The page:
This is what I remember:
Your cheeks didn’t sting. I pitied the children who had to hug bearded, itchy-stinging men good night. You smelled of strong tobacco and sweet pot, not bitter sweat, like the miners, or spicy, like Joe. You laughed a lot. You had long legs that never tired, and a voice that could shout for hours at end.
«Stop – business as usual – no oppression, no destruction, no capitalis-m!»
«Maggie out! Maggie out! Maggie out!»
«Suppooooort the miners! Coal not dole!»
«No – arms for South Africa! Free – Nelson Mandela!»
You could keep it up for however long we marched, and though you waved your fist in time to the chants and pushed your eyebrows together to look angry, you smiled whenever you looked at me to let me know it was all for show. You were happy, and your throat didn’t hurt like mine.
«Don’t pitch you voice so high,» you advised me, «make sure the words don’t scratch your throat coming out.» I did my best, but I was still hoarse before we were half way there.
You never told me where we were going. You just put a ten pee in my pocket and made sure I remembered the phone number for Joe’s office in case I got lost. I still remember the number. I tried to call it every time I was left alone in the big house, our house, for years after. Joe never picked up, probably because you forgot to teach me about country codes.
But when we marched, I never got lost. I held on to your trouser leg or jacket or hand until I’d used up my voice and feet, and then I rode your shoulders, clinging to your hair or cap.
You told me I came from Sainsbury’s. «Fund you between the canned tomatoes and the wine», you laughed. Mom later explained that was where her water broke, but I found it easier to belive your version. I was far to big to fit in her belly, and mom could lie sometimes, I knew that. She told me you had gone to sleep at Joe’s place when you were really being arrested like a real hero in that clash with the nazis. She told me the scratching within the wall behind our bed were butterflies and ladybugs.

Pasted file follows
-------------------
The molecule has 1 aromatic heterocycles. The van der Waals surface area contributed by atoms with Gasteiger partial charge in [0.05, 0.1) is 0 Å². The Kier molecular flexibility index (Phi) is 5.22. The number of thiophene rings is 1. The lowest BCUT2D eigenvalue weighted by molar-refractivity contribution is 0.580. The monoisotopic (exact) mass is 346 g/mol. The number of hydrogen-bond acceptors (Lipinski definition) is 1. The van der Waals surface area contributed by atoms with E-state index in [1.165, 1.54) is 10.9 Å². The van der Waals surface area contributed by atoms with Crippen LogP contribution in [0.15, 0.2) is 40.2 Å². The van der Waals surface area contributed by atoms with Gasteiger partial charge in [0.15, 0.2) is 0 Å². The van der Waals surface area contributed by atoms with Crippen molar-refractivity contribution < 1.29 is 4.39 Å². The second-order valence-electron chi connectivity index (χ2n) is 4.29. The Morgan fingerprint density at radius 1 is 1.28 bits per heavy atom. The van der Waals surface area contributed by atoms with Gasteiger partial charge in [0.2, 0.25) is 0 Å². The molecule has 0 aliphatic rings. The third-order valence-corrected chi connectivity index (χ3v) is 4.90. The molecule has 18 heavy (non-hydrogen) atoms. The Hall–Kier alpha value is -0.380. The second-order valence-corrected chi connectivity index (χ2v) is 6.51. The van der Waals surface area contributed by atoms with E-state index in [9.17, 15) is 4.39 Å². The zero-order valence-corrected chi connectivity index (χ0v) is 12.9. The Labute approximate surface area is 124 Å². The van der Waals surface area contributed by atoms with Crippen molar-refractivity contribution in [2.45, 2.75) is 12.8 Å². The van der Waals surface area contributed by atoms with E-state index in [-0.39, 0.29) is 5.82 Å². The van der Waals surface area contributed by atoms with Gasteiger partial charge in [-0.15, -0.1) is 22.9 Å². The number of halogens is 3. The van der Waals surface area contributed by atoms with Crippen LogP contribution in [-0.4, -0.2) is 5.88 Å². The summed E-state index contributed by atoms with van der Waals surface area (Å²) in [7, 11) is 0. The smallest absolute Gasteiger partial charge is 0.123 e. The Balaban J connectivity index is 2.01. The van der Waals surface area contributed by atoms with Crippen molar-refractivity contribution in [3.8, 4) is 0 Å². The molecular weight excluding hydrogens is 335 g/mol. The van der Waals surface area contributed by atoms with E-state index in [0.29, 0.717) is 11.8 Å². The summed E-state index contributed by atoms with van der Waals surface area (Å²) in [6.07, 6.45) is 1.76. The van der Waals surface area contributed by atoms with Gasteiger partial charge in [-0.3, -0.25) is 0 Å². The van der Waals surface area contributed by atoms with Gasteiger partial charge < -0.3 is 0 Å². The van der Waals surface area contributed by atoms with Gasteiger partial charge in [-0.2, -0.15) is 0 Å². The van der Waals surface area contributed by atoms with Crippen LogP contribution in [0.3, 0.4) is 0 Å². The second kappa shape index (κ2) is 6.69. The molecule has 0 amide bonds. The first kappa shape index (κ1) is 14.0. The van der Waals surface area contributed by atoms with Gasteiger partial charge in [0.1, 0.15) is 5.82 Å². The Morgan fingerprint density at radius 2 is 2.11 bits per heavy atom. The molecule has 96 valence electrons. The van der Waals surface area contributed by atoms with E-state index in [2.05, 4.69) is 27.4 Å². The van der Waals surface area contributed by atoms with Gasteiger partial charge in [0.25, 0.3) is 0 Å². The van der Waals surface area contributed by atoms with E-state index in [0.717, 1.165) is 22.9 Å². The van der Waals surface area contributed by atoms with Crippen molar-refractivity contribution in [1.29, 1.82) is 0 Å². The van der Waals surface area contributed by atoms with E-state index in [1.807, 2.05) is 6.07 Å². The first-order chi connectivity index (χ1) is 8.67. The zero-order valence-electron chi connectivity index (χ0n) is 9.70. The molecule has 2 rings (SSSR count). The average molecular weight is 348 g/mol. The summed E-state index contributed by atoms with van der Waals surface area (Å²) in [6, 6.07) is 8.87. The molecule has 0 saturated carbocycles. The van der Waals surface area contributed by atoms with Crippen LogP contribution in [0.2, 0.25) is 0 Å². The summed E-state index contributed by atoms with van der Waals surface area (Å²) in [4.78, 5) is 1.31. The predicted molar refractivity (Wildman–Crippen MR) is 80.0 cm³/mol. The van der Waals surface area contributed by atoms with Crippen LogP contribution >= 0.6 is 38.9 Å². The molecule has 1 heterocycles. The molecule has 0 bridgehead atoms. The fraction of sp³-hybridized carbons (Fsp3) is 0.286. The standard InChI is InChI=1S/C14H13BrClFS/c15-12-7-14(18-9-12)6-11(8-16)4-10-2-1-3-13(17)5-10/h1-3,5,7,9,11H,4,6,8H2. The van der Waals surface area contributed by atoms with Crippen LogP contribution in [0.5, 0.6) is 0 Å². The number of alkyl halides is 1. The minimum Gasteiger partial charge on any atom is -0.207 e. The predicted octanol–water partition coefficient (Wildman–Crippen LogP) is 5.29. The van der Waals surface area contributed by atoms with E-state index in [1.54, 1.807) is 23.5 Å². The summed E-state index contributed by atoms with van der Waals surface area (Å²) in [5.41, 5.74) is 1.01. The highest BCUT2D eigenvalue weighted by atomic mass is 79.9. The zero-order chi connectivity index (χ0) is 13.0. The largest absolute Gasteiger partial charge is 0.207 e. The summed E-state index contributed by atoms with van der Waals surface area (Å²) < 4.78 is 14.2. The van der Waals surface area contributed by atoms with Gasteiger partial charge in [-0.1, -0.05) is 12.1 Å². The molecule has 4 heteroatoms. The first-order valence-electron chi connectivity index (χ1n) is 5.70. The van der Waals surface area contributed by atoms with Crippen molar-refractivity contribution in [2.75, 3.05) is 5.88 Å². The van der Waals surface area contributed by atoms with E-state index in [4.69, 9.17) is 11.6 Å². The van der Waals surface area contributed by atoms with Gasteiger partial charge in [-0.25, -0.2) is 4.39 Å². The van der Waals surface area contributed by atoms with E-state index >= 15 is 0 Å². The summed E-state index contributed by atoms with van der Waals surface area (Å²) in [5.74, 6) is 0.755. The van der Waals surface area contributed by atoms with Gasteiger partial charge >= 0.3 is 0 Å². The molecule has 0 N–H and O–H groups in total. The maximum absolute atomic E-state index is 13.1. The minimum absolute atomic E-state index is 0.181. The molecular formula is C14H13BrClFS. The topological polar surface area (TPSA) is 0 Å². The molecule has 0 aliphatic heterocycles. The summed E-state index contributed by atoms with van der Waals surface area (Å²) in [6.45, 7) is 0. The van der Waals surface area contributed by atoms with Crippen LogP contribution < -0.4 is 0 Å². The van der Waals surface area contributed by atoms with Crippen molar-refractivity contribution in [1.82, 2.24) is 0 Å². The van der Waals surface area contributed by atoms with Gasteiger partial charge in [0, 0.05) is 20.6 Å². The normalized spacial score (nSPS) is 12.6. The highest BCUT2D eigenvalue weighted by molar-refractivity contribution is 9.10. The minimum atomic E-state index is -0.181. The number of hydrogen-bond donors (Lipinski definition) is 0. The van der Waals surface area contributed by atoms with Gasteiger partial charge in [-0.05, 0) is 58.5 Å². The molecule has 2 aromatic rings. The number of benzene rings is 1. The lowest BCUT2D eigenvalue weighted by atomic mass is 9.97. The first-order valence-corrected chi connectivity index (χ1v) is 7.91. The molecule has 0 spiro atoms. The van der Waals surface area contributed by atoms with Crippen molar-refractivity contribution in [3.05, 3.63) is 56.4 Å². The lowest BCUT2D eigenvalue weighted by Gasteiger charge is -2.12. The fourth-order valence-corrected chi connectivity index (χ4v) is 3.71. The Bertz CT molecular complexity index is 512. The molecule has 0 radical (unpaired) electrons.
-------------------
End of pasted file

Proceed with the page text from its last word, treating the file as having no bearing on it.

Later she said that you’d come back home.
You showed me your broken finger and black eye, and you proudly told me that you’d smashed a bottle over a skinned head and almost outrun the police dogs. You caught a cockroach in a jar for me. When you left, you didn’t say a word.
You didn’t tell fibs.
I can’t remember why me being from Sainsbury’s had to be kept a secret. I understood that you were both ashamed of being in there, and that you only went because mom craved something you couldn’t get in the stores were we usually shopped. Were you shopping for meat? Or South African wine or Israeli oranges? Was it considered politically incorrect to shop in a capitalist retail like Sainsbury’s at all? Was there a boycott against that particular store? Mom claims she can’t remember, but she also claims to have forgotten that eating meat was disgusting and barbaric and that boycotts were serious stuff.
I can’t remember your history. Did you ever tell me that the very special beauty in your voice came from Belfast? Was I ever told that I had eleven aunts and uncles and two living grandparents? Your youngest sister Mary wrote me a letter once, that’s how I was informed of your death. She claimed none of them ever knew I existed. She said they’d all like to meet us. I didn’t understand her handwriting at the time, and even when I got old enough to read cursive, I didn’t answer. I couldn’t, because I don’t remember why you never told them about us. Were they capitalist pigs? Did they support the unionists? Were you afraid they’d get into trouble for being your family if you kept in touch with them? Did you ever do anything that could get your family into trouble?
I read up about the conflict and the troubles, when I was in high-school. Then I asked mum what organisation you were both in, back then.
«Different ones,» she answered, «I cant’t really remember anymore, there were groups for this and groups for that and it’s not like any of them had regular members.»
«What about the big organisations? IRA? INLA?»
«What does it matter?» She shrugged. «Where did you even hear about INLA? I can’t remember, and you should’t care.»
I never stopped caring about you.